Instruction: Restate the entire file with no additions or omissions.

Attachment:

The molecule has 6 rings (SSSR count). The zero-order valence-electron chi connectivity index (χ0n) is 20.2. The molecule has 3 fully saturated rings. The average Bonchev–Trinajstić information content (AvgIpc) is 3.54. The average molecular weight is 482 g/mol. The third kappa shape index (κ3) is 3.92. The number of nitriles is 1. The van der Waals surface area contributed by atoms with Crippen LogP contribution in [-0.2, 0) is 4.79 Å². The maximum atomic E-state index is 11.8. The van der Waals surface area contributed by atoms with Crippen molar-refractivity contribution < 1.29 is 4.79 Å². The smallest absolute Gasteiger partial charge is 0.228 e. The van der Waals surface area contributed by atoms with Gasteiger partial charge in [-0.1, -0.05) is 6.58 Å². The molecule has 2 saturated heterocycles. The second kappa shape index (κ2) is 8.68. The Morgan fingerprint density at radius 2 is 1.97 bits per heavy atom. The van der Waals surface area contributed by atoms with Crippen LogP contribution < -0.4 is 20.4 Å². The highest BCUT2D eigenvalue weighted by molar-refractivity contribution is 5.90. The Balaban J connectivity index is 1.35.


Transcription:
The molecule has 6 rings (SSSR count). The zero-order valence-electron chi connectivity index (χ0n) is 20.2. The molecule has 3 fully saturated rings. The average Bonchev–Trinajstić information content (AvgIpc) is 3.54. The average molecular weight is 482 g/mol. The third kappa shape index (κ3) is 3.92. The number of nitriles is 1. The van der Waals surface area contributed by atoms with Crippen LogP contribution in [-0.2, 0) is 4.79 Å². The maximum atomic E-state index is 11.8. The van der Waals surface area contributed by atoms with Crippen molar-refractivity contribution < 1.29 is 4.79 Å². The smallest absolute Gasteiger partial charge is 0.228 e. The van der Waals surface area contributed by atoms with Gasteiger partial charge in [-0.1, -0.05) is 6.58 Å². The molecule has 2 saturated heterocycles. The second kappa shape index (κ2) is 8.68. The Morgan fingerprint density at radius 2 is 1.97 bits per heavy atom. The van der Waals surface area contributed by atoms with Crippen LogP contribution < -0.4 is 20.4 Å². The highest BCUT2D eigenvalue weighted by molar-refractivity contribution is 5.90. The Balaban J connectivity index is 1.35.